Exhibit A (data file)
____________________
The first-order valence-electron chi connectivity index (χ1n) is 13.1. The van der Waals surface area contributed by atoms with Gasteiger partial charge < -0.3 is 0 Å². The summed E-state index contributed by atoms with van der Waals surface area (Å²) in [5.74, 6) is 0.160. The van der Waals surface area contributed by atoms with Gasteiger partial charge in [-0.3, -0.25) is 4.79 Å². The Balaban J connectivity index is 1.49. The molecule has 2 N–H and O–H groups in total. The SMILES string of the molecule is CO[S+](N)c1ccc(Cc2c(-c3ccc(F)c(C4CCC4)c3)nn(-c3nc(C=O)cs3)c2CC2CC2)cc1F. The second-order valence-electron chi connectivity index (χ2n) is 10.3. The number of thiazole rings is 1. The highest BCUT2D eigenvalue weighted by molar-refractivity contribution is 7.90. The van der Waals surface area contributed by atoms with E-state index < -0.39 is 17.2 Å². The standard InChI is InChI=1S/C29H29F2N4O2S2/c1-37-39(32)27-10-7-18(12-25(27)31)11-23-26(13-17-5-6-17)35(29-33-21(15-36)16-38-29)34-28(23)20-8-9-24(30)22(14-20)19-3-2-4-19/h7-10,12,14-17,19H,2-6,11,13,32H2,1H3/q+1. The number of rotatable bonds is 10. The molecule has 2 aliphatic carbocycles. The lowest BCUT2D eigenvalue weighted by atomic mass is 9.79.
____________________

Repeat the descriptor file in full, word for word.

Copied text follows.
The first-order valence-electron chi connectivity index (χ1n) is 13.1. The van der Waals surface area contributed by atoms with Gasteiger partial charge < -0.3 is 0 Å². The summed E-state index contributed by atoms with van der Waals surface area (Å²) in [5.74, 6) is 0.160. The van der Waals surface area contributed by atoms with Gasteiger partial charge in [-0.3, -0.25) is 4.79 Å². The Balaban J connectivity index is 1.49. The molecule has 2 N–H and O–H groups in total. The SMILES string of the molecule is CO[S+](N)c1ccc(Cc2c(-c3ccc(F)c(C4CCC4)c3)nn(-c3nc(C=O)cs3)c2CC2CC2)cc1F. The second-order valence-electron chi connectivity index (χ2n) is 10.3. The number of thiazole rings is 1. The highest BCUT2D eigenvalue weighted by molar-refractivity contribution is 7.90. The van der Waals surface area contributed by atoms with E-state index < -0.39 is 17.2 Å². The standard InChI is InChI=1S/C29H29F2N4O2S2/c1-37-39(32)27-10-7-18(12-25(27)31)11-23-26(13-17-5-6-17)35(29-33-21(15-36)16-38-29)34-28(23)20-8-9-24(30)22(14-20)19-3-2-4-19/h7-10,12,14-17,19H,2-6,11,13,32H2,1H3/q+1. The number of rotatable bonds is 10. The molecule has 2 aliphatic carbocycles. The lowest BCUT2D eigenvalue weighted by atomic mass is 9.79.